I was at Wireless Japan conference in Tokyo. It was my second time here, and instantly noticed that the number of booths has shrunk quite a bit this year than before, due to the bad economy. Hearing the presentations of the top Japanese carriers was as gloomy as the number of attendance.
The only executives who provided bright spots were DoCoMo, the top carrier, and the underdog E-Mobile. DoCoMo is the Japanese version of Verizon. With its strong network and more than 50% market share, and now with more focused strategy, they are stably strong. They are doing everything you can think of, because they can afford anything. That was expected.
Less boring is the story about E-Mobile. They started as a subsidiary of eAccess, ADSL startup, who is considered the only successful Japanese venture in telecommunication, and raised money mostly from foreign investors, such as Goldman Sachs, Temasec (Singapore), and Hong Kong strategic investors. The company is headed by a foreigner (Eric Gan, COO) so are the majority of the board members.
E-Mobile started the service in 2007, and currently has almost 1.5 Million subscribers. Although the accumulated number of subs is miniscule compared to major carriers (DoCoMo has 50 Million), but in terms of net sub increase share, E-Mobile holds more than 1/4, and is at the top for the first half of 2009. So-called Lehman Shock in fall 09 did not affect their growth pace at all.
Their technology is not anything unique - just an ordinary 3G. What makes them unique is that their service is maximized for data service. They have develped much smaller and cheaper base station (1/10 of investment, lower running cost), proviced by Ericsson and Huawei (instead of tranditional Japanese vendors). They have procured cheap "net books" originally from Taiwan and started selling with subsidy, just as the mobile handsets. "Net book" bundle strategy was hugely successful, and now that Japanese vendors have started to produce, net books accounts for 1/4 of total notebook PC sales in Japan.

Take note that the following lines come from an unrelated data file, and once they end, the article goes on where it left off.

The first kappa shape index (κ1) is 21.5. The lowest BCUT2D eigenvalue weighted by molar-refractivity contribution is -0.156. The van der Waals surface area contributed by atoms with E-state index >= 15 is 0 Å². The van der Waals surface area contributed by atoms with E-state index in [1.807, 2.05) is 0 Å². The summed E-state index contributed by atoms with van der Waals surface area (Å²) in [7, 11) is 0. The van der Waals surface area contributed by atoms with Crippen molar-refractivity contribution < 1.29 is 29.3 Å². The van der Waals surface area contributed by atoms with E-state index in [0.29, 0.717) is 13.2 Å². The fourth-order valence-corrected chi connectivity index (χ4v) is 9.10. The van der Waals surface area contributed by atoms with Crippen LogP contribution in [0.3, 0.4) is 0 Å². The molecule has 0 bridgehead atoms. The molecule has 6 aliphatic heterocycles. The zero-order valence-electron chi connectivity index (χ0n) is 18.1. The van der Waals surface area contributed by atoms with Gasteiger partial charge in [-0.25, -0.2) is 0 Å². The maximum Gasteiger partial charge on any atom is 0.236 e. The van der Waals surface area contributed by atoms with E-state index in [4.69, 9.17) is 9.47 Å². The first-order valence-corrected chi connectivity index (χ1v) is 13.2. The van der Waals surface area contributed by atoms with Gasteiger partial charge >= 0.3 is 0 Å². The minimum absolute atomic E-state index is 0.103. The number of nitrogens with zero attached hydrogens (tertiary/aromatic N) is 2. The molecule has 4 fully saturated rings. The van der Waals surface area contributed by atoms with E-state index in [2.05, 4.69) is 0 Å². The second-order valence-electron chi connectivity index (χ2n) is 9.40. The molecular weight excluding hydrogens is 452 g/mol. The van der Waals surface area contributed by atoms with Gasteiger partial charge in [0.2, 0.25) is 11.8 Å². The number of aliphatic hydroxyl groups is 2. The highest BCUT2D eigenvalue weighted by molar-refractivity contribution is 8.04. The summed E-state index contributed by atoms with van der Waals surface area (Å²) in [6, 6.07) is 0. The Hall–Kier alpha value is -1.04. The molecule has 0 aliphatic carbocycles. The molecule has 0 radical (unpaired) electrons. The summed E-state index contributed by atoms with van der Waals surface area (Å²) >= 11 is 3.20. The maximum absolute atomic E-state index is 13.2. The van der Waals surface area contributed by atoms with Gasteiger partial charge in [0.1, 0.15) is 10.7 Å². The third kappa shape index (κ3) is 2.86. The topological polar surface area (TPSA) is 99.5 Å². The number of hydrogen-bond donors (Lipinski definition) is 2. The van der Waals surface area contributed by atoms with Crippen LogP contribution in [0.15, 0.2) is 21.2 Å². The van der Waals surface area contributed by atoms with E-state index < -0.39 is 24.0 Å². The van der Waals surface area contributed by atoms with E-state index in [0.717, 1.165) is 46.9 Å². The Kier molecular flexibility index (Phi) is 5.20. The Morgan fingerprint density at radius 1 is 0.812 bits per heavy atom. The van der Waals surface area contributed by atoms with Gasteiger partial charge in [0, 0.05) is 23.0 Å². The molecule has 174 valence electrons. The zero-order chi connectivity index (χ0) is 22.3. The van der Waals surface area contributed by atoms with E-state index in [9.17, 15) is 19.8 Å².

Their base package is 1,000 yen per month minimum, and the new "light" plan even goes down to 580 yen if you don't use the data. With such light starting point, most users (90%) only use data (although they DO have voice package, with MVNO arrangement), which means the users have a separate mobile phone. They are introducing 21Mbps service in August, so you can ditch the landline ADSL altogether.
Their largest weak point is coverage, but because they only serve data customers, poor coverage in rural area is not as costly as others. I tried their USB dangle at my parents' home in Tokyo suburb, and had no problem using it - easy to set up, and fast enough for basic net usage. They have prepaid plan, too, so if you visit Tokyo for business frequently, you can buy the dangle and pay only for the days you use.
After 2 years of service, their existance is still quite small among Japanese big 3 carriers, but they are the typical "desruptive" technology, defined in Christensen's "Innovator's Dilenma". They are still a private company and is not announcing the financials, but looks riding along to a pernament existance in Japan - and personally, I am looking forward to seeing such international innovator making it in Japan, and will potentially change its rather closed and slow-moving culture.